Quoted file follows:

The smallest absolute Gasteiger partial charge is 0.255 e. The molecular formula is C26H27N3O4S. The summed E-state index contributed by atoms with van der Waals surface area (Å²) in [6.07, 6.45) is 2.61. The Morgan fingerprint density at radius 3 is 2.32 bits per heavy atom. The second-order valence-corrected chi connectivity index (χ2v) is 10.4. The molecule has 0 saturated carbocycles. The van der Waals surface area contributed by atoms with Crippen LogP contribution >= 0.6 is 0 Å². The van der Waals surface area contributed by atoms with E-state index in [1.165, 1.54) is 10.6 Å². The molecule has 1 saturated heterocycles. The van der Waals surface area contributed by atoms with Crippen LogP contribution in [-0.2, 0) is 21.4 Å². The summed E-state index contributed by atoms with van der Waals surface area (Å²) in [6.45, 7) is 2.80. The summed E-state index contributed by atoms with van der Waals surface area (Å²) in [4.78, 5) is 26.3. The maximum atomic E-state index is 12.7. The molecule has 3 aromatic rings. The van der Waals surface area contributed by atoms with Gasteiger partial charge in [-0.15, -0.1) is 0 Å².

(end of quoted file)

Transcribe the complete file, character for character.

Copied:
The smallest absolute Gasteiger partial charge is 0.255 e. The molecular formula is C26H27N3O4S. The summed E-state index contributed by atoms with van der Waals surface area (Å²) in [6.07, 6.45) is 2.61. The Morgan fingerprint density at radius 3 is 2.32 bits per heavy atom. The second-order valence-corrected chi connectivity index (χ2v) is 10.4. The molecule has 0 saturated carbocycles. The van der Waals surface area contributed by atoms with Crippen LogP contribution >= 0.6 is 0 Å². The van der Waals surface area contributed by atoms with E-state index in [1.165, 1.54) is 10.6 Å². The molecule has 1 saturated heterocycles. The van der Waals surface area contributed by atoms with Crippen LogP contribution in [-0.2, 0) is 21.4 Å². The summed E-state index contributed by atoms with van der Waals surface area (Å²) in [6.45, 7) is 2.80. The summed E-state index contributed by atoms with van der Waals surface area (Å²) in [4.78, 5) is 26.3. The maximum atomic E-state index is 12.7. The molecule has 3 aromatic rings. The van der Waals surface area contributed by atoms with Gasteiger partial charge in [-0.15, -0.1) is 0 Å².